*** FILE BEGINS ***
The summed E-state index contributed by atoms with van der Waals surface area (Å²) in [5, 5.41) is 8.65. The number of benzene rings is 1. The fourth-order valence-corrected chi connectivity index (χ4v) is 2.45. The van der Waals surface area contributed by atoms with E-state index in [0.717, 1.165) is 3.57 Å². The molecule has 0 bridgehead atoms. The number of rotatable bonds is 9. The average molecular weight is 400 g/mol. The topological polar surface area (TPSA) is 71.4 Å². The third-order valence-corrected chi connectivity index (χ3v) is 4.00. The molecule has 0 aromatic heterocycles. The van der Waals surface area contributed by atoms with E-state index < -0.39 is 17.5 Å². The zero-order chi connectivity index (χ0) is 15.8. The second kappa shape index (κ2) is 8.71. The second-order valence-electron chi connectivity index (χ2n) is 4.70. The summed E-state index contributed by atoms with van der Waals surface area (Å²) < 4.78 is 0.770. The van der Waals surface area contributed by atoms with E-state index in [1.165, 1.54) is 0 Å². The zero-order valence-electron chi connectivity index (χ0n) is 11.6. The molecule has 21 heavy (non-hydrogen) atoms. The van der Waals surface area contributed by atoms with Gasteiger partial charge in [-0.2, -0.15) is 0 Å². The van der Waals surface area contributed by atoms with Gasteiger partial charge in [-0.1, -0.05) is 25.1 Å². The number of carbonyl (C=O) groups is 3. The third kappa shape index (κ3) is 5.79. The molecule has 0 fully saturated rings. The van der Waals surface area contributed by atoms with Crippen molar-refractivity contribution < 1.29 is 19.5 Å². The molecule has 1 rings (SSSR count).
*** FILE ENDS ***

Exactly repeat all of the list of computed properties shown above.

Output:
The summed E-state index contributed by atoms with van der Waals surface area (Å²) in [5, 5.41) is 8.65. The number of benzene rings is 1. The fourth-order valence-corrected chi connectivity index (χ4v) is 2.45. The van der Waals surface area contributed by atoms with E-state index in [0.717, 1.165) is 3.57 Å². The molecule has 0 bridgehead atoms. The number of rotatable bonds is 9. The average molecular weight is 400 g/mol. The topological polar surface area (TPSA) is 71.4 Å². The third-order valence-corrected chi connectivity index (χ3v) is 4.00. The molecule has 0 aromatic heterocycles. The van der Waals surface area contributed by atoms with E-state index < -0.39 is 17.5 Å². The zero-order chi connectivity index (χ0) is 15.8. The second kappa shape index (κ2) is 8.71. The second-order valence-electron chi connectivity index (χ2n) is 4.70. The summed E-state index contributed by atoms with van der Waals surface area (Å²) < 4.78 is 0.770. The van der Waals surface area contributed by atoms with E-state index in [1.165, 1.54) is 0 Å². The zero-order valence-electron chi connectivity index (χ0n) is 11.6. The molecule has 21 heavy (non-hydrogen) atoms. The van der Waals surface area contributed by atoms with Gasteiger partial charge in [-0.2, -0.15) is 0 Å². The van der Waals surface area contributed by atoms with Gasteiger partial charge in [-0.1, -0.05) is 25.1 Å². The number of carbonyl (C=O) groups is 3. The third kappa shape index (κ3) is 5.79. The molecule has 0 fully saturated rings. The van der Waals surface area contributed by atoms with Crippen molar-refractivity contribution < 1.29 is 19.5 Å². The molecule has 1 rings (SSSR count).